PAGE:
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Blood. 2012 Jul 12;120(2):459-67. doi: 10.1182/blood-2012-03-415869. Epub 2012 May 22.

Crystal structures of protease nexin-1 in complex with heparin and thrombin suggest a 2-step recognition mechanism.

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Department of Haematology, Cambridge Institute for Medical Research, University of Cambridge, Addenbrooke's Hospital, Hills Road, Cambridge, United Kingdom.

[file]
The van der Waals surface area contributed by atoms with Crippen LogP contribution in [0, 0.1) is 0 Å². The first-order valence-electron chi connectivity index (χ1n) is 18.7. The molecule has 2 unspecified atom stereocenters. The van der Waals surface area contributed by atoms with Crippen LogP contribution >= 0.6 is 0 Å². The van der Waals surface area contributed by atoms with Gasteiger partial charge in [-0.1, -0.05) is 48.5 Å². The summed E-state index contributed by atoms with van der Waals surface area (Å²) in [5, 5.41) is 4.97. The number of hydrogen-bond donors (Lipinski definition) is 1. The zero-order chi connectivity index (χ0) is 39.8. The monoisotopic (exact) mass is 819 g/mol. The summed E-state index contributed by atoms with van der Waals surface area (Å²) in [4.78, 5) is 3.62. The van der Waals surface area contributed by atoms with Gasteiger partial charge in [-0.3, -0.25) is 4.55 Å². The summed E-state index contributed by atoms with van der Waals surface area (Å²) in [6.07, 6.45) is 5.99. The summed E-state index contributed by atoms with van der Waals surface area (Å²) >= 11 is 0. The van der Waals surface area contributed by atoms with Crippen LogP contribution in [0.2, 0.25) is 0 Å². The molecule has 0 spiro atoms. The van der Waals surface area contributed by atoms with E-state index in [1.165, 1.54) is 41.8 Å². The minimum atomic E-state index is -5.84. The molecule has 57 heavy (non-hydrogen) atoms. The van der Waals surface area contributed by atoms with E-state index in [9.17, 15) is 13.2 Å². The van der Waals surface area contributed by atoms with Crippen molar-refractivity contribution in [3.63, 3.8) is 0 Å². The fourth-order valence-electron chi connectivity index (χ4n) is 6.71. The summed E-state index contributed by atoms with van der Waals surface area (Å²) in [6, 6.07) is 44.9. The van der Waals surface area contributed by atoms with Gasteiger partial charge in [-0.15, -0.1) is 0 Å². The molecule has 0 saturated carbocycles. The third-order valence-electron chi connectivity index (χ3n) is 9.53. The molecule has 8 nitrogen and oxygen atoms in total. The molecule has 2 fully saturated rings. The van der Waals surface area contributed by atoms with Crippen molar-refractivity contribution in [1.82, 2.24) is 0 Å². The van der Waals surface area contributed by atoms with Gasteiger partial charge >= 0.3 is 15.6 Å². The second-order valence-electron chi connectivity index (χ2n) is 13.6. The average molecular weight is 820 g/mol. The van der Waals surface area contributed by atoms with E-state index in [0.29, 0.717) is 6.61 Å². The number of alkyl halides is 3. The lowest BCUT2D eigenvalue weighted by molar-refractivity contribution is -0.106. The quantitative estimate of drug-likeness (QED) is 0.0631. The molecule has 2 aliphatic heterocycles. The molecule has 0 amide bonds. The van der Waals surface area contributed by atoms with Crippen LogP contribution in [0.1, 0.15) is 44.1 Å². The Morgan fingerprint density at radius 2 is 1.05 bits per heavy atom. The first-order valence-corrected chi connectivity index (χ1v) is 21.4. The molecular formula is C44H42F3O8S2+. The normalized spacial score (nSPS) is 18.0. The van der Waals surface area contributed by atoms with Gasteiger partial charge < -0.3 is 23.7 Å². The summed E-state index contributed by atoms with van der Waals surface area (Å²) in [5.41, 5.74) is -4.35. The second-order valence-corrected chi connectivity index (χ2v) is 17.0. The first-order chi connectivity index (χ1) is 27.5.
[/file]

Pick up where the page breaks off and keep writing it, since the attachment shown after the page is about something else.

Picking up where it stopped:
Protease nexin-1 (PN1) is a specific and extremely efficient inhibitor of thrombin. However, unlike other thrombin inhibitors belonging to the serpin family, PN1 is not synthesized in the liver and does not circulate in the blood. Rather, PN1 is expressed by multiple cell types, including macrophages, smooth muscle cells, and platelets, and it is on the surface of these cells, bound to glycosaminoglycans, that PN1 inhibits the signaling functions of thrombin. PN1 sets the threshold for thrombin-induced platelet activation and has been implicated in atherosclerosis. However, in spite of the emerging importance of PN1 in thrombosis and atherosclerosis, little is know about how it associates to cells and how it inhibits thrombin at rates that surpass the diffusion limit. To address these issues, we determined the crystal structures of PN1 in complex with heparin, and in complex with catalytically inert thrombin. The crystal structures suggest a unique 2-step mechanism of thrombin recognition involving rapid electrostatics-driven association to form an initial glycosaminoglycan-bridged complex, followed by a large conformational rearrangement to form the productive Michaelis complex.

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